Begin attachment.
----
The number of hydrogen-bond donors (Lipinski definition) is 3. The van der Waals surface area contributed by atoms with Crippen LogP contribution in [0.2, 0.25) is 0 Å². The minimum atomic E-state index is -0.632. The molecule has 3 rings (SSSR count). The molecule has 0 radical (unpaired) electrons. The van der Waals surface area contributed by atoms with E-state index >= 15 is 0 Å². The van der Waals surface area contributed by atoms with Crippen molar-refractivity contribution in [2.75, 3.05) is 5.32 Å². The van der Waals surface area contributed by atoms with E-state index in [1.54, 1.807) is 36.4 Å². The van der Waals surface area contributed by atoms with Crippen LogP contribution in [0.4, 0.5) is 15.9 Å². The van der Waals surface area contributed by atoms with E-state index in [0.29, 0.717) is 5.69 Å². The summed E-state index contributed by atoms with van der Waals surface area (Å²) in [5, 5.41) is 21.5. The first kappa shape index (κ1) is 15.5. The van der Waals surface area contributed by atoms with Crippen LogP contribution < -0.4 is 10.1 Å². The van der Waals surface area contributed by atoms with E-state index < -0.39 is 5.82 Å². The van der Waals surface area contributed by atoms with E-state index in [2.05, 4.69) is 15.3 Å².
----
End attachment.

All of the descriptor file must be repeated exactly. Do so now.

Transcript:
The number of hydrogen-bond donors (Lipinski definition) is 3. The van der Waals surface area contributed by atoms with Crippen LogP contribution in [0.2, 0.25) is 0 Å². The minimum atomic E-state index is -0.632. The molecule has 3 rings (SSSR count). The molecule has 0 radical (unpaired) electrons. The van der Waals surface area contributed by atoms with E-state index >= 15 is 0 Å². The van der Waals surface area contributed by atoms with Crippen molar-refractivity contribution in [2.75, 3.05) is 5.32 Å². The van der Waals surface area contributed by atoms with E-state index in [1.54, 1.807) is 36.4 Å². The van der Waals surface area contributed by atoms with Crippen LogP contribution in [0.4, 0.5) is 15.9 Å². The van der Waals surface area contributed by atoms with E-state index in [0.29, 0.717) is 5.69 Å². The summed E-state index contributed by atoms with van der Waals surface area (Å²) in [5, 5.41) is 21.5. The first kappa shape index (κ1) is 15.5. The van der Waals surface area contributed by atoms with Crippen LogP contribution < -0.4 is 10.1 Å². The van der Waals surface area contributed by atoms with E-state index < -0.39 is 5.82 Å². The van der Waals surface area contributed by atoms with E-state index in [2.05, 4.69) is 15.3 Å².